Certified Scrum Product Owner Class Outline

Course Description:

Even projects that have solid, well-defined project plans encounter some degree of change and waste. Shifting market conditions, budget cuts, staff restructuring, or any number of influences will disrupt the best plan while contributing to customer dissatisfaction and staff discouragement. Moreover, projects that begin with changing or unclear requirements make it difficult to even establish project expectations. Scrum is the agile development process that allows teams to deliver usable software periodically throughout the life of the project, absorbing change and new requirements as the project proceeds.

As we move through the disciplines promoted by Scrum you will gain a comprehensive understanding of this agile product development methodology while specifically reviewing the behaviors expected of a Product Owner. While many of us may be accustomed to the practice of establishing value and priority across projects, the Product Owner needs to consider value and priority across the features of a single project.

This 2-day class is suitable for those who are responsible for setting product direction on a Scrum project, aka Product Owners. Current Certified ScrumMasters are also welcome to attend so they can get a more complete understanding of this critical role and help coach their Product Owners more effectively.

After successfully completing this class, participants will be registered with the Scrum Alliance as Certified Scrum Product Owners, and will have on-line access to the class training materials and any updates for one year. PMPs can also claim 15 PDU's with the PMI, and at least another PDU for reading outside of class.

Detailed Course Outline:

Short exercises and case studies will be scattered throughout the two-day session. Longer exercises are detailed below. Time spent on each topic will vary depending on the composition of the class and the interest in particular areas.

Agile Thinking

In order for us to understand the benefits of Scrum and the nuances behind its framework, we begin with the history of agile methods and how relatively new thoughts in software development have brought us to Scrum.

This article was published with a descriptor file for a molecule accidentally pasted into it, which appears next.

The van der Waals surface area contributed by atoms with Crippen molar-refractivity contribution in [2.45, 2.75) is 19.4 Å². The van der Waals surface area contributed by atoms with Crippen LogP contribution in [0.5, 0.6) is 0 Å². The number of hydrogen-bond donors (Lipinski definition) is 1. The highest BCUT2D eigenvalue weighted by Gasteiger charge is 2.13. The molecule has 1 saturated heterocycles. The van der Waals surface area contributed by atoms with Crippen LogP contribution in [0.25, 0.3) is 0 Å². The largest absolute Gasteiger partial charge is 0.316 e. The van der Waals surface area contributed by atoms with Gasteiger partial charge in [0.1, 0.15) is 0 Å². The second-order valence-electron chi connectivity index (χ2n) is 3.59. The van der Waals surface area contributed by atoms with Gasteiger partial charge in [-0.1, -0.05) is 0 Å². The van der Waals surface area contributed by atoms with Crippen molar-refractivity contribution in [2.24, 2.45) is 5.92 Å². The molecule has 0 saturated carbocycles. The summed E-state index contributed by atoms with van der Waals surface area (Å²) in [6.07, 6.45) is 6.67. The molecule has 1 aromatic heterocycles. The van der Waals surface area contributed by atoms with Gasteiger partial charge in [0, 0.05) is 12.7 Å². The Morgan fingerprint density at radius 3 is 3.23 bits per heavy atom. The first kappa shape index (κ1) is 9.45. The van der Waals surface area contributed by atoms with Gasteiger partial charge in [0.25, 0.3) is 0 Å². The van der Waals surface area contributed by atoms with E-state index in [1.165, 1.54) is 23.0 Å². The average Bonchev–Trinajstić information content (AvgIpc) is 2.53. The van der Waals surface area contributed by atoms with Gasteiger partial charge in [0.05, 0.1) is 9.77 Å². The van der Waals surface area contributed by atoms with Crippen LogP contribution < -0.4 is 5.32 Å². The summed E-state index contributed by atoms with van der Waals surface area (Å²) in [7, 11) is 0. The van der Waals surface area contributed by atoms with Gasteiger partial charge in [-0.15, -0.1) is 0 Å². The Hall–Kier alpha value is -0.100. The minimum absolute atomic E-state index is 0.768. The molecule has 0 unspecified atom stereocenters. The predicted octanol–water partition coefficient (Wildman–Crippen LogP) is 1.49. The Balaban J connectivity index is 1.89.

1. How manufacturing has influenced software development
  2. The origins of agile thinking
  3. The Agile Manifesto
  4. The complexity of projects
  5. Theoretical vs. empirical processes overview
  6. The "iron triangle" of project management
  1. The three different Scrum roles
  2. The three different Scrum artifacts
  3. The five different Scrum events

The Scrum Framework: Here we’ll ensure that we’re all working from the same foundational concepts that make up the Scrum Framework.

Scrum Roles: Who are the different players in the Scrum game? We’ll review checklists of role expectations in preparation for further detail later in our session.

  1. The Development Team
  2. Maintaining Technical Quality Standards
  3. The Product Owner
  4. The Scrum Master
  5. Stakeholders
  6. Project Managers
  7. Functional Managers

Exercise: Establishing product expectations.

This is a long-running exercise where we will discuss and practice various aspects of product and project planning in an agile Scrum environment.

  1. Defining the Product Vision
  2. Five Levels of Planning
  3. The Contents of the Product Backlog
  4. Identifying Users
  5. Adding User Stories
  6. Bill Wake and the INVEST Model
  7. The Significance of Granularity
  8. Managing Large Product Backlogs
  9. User Story Brainstorming
  10. Introduction to Prioritization
  11. Prioritization’s Impact on Time Management

The Product Backlog, Product Visioning, and Progressive Elaboration: The Scrum Team must have an understanding of our Product Vision so they can make good decisions.  The Product Backlog is a reflection of that vision, and we’ll practice developing its content.

Velocity and Story Points

Since a Product Owner is responsible for monitoring progress, we’ll discuss and practice how to measure a Team’s progress in delivering product features.

  1. Relative Effort
  2. Velocity
  3. Planning Poker and Story Points
  4. Ideal Team Days
  5. Team Capacity
  6. Projecting a Schedule
  7. Project Management Variables and Velocity

Prioritization Considerations and Methods: Prioritization is the Product Owner’s number one tool for maximizing return on investment. In this section we’ll review different techniques available to establish meaningful priorities. Because of the variety of approaches, we will determine which ones to focus on based in feedback from the class participants.

  1. Bringing Prioritization Into a Project
  2. Themes and Relative Weighted Priority
  3. Prioritization Questions and Considerations
    1. Revenue Opportunity
    2. Cost to Build
    3. Gaining Knowledge
    4. Risk Mitigation
  4. Theme Scoring
  5. Kano Modeling

Extracting Value and the Cost of Change

This section touches on several different areas of interest that influence our ability to extract the most value from our projects. Again, more focus will be spent on topics of particular interest to the class participants.

  1. Fixed Date Contracts
  2. Product Backlog Refinement (“Grooming”)
  3. Canceling a Sprint
  4. Productivity Drag Factors
  5. Release Management
  6. The Impact of Project Switching
  7. The Impact of Continuous Forced Marches
  8. Earned Value in an Agile Environment

Closing Topics

We’ll wrap up with direction on where to go next with your Scrum experience, some recommended reading, Scrum reference sites, and our graduation ceremony.